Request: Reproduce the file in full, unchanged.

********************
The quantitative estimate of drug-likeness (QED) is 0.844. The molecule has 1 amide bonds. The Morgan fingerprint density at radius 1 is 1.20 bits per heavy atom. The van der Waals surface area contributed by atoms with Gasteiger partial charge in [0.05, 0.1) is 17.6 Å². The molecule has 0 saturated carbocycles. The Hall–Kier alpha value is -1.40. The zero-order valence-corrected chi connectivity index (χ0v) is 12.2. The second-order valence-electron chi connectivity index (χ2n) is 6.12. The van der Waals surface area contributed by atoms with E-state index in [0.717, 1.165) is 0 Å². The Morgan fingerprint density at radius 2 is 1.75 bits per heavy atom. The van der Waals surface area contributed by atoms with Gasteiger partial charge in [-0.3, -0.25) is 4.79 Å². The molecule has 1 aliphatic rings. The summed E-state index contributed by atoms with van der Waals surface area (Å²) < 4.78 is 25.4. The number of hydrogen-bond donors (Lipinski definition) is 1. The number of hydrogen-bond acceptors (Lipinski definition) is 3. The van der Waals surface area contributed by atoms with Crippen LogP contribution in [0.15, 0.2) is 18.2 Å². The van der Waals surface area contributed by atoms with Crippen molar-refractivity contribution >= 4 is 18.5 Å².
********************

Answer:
The quantitative estimate of drug-likeness (QED) is 0.844. The molecule has 1 amide bonds. The Morgan fingerprint density at radius 1 is 1.20 bits per heavy atom. The van der Waals surface area contributed by atoms with Gasteiger partial charge in [0.05, 0.1) is 17.6 Å². The molecule has 0 saturated carbocycles. The Hall–Kier alpha value is -1.40. The zero-order valence-corrected chi connectivity index (χ0v) is 12.2. The second-order valence-electron chi connectivity index (χ2n) is 6.12. The van der Waals surface area contributed by atoms with E-state index in [0.717, 1.165) is 0 Å². The Morgan fingerprint density at radius 2 is 1.75 bits per heavy atom. The van der Waals surface area contributed by atoms with Gasteiger partial charge in [-0.3, -0.25) is 4.79 Å². The molecule has 1 aliphatic rings. The summed E-state index contributed by atoms with van der Waals surface area (Å²) < 4.78 is 25.4. The number of hydrogen-bond donors (Lipinski definition) is 1. The number of hydrogen-bond acceptors (Lipinski definition) is 3. The van der Waals surface area contributed by atoms with Crippen LogP contribution in [0.15, 0.2) is 18.2 Å². The van der Waals surface area contributed by atoms with Crippen molar-refractivity contribution >= 4 is 18.5 Å².